Destroy All Humans Review (PS4)

Destroy All Humans is a stylish third-person shooter set in the late 1950's during the turbulent time of the early Cold War. Travel across a variety of American states with your flying saucer as you work your way towards complete domination of the human race. The game was a huge hit on the PlayStation 2, but does the PlayStation 4 port withstand the test of time?

Destroy All Humans Review


The Playstation 2 really was the proving ground of gaming. It pushed boundaries and introduced many great titles that led to great things. One of the most popular and enjoyable titles on this platform was Destroy All Humans. Originally released in 2005, developed by Pandemic Studios and published by THQ, the game combined a run and gun playstyle with Cold War-era culture and a hearty helping of adult and political humour. Based on real-life events, places, and people, Destroy All Humans has a rooting in Cold War history that it uses to poke fun at the American way of life, all whilst maintaining a compelling story and satisfying gameplay. The title may sound simple, but there is a decent story within this game, which fills in gaps in real history with the fictional ventures of the Furon race. Gameplay is fun and inviting, offering a simple base level of skill for a new player, whilst having a complex enough system to keep combat entertaining.

You can pick up Destroy All Humans right now on the PlayStation store for £15.99, or around $20

Destroy All Humans Trailer


Destroy All Humans follows the story of the Furons from the perspective of a clone named Cryptosporidium 137 and Orthopox, his commander of sorts. The Furons are a highly intelligent alien race that is seeking to rescue a captured Furon clone on Earth and then conquer the planet to harvest the pure Furon DNA left from a shore leave after a war with Mars. How exactly that DNA got into the gene pool, well… I'll let you figure that one out.

The story of the game is set out across various missions through fictional locale, touring parody cities based on real-life alternatives, and filling major human character roles with personable and accurate parodies of their real life counterparts. Missions are short enough to keep you entertained and involved with the objectives of the mission, meaning that you never really feel like the mission is a long and drawn out process.

Even on later missions that are longer than the ones in the early game, the story and combat are ramped up to such a degree that the options available to the player and the story objectives pushing you forward and more than enough to keep you engaged in these longer missions. Destroy All Humans has a particular knack for being able to poke fun at both pop culture of the time and the game itself. A great example is in an early level, in which we assume the identity of town mayor and blame all of the recent mysterious events on, of course, communism.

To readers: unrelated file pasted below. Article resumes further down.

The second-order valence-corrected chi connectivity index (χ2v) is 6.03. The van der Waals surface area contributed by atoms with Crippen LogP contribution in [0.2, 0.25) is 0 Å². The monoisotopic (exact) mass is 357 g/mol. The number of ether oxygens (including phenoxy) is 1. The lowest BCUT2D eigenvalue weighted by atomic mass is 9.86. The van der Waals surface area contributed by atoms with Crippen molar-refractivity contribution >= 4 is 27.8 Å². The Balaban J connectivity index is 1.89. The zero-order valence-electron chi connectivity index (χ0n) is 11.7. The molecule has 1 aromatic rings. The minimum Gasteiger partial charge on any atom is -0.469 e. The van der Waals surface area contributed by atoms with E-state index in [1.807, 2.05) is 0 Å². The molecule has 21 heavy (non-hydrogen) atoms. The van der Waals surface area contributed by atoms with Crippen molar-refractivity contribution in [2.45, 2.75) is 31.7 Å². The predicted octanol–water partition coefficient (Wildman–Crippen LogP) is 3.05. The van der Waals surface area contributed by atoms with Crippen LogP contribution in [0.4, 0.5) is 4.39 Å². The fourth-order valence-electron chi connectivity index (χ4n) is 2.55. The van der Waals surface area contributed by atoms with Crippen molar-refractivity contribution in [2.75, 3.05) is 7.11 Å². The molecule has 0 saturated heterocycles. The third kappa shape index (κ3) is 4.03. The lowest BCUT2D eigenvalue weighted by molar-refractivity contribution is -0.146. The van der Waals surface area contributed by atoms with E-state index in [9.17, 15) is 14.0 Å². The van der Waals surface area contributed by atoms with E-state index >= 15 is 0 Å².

Whilst poking fun at the American Cold War way of life is clear within the game, Destroy All Humans also manages to embody that same parody. Cold War era paranoia was high, Communism was seen as a huge threat to the American way of life, and there was a distinct fear that the Soviets, often referred to as 'Illegal Aliens' or simply just 'Aliens' would invade the USA guns blazing to take control. Whilst this attitude is mirrored within the game through NPC dialogue and scenery, the game itself is a metaphor for that same sentiment. You are, quite literally, an alien that has come to the USA to overthrow their way of life.

I have personally completed Destroy All Humans about 7 times on Playstation 2, and this metaphor has only dawned on me on my first Playstation 4 playthrough. It is one of those things that comes with age and knowledge of the world, and it is these small nuances that really make the game stand out in the overpopulated shooter genre.

Destroy All Humans offers a wide variety of locales to eradicate humanity in


Weapon selection is diverse within Destroy All Humans. We can break down the weaponry available to you in the game through three categories: Handheld, UFO Arms, and PSI abilities.

Handheld weapons offer a portable combat option to any Furon foot soldier. From a gun that disintegrates enemies into a pile of ash to the aptly named Anal Probe, there is something for everyone here. Combat with these weapons is fun and inviting, with very little skill curve, allowing a new or seasoned player to pick up the controller and utilize the weaponry in their hands to great effect.

UFO Arms are weapons that are mounted to your own personal flying saucer, and have options such as the typical 'Death Ray' to an Abduction Beam and even weaponized sound waves. UFO Combat, although sometimes less practical than boots on the ground, is enjoyable nonetheless. Movement in your flying saucer is smooth like butter, allowing for a seamless motion to avoid anti-air missiles whilst wiping out an entire police force, and the weapons at your disposal mean you are never lost for ways to engage a situation. Landing your flying saucer can be a pain at times, as you have to find designating landing pads, but it really isn't too much of a hassle after a while.

PSI abilities are the thinking man's weapons in this game, allowing you to take the appearance of a human, move things around with your telekinesis abilities, and even send humans to sleep with brain signals. PSI abilities are managed through a concentration meter which is refilled by reading the brain of humans, a mechanic that exposes you to many of the hilarious lines of dialogue within this game.

All of these weapons offer a great variety of ways to approach each and every mission. You can go in on foot guns blazing, wage war from the skies in your UFO in to destroy whatever is in your way, or mimic a human with your Holobob ability and use the power of hypnosis to bend the will of your targets. You are also offered a Jetpack as a means for faster travel. This jetpack can be upgraded for long boost distance, more powerful thrusters etc, and can be quite helpful for escapes from more fearsome enemies in the later game.

This variety of abilities really adds a lot of replay value to the game, and you never really feel bored of using any of them, at least in my experience. The possibilities for the different type of playthroughs are deep and inviting, offering many options for players that wish to challenge themselves.

As you progress through the game, your commander Pox will also research abilities for you, allowing you to upgrade your weapons, from your crude zap-o-matic all the way to your UFO mounted Quantum Deconstructor, which is exactly as cool as it sounds.

Reading minds and wearing dresses are one of the many activities you can undertake in

Audio & Visuals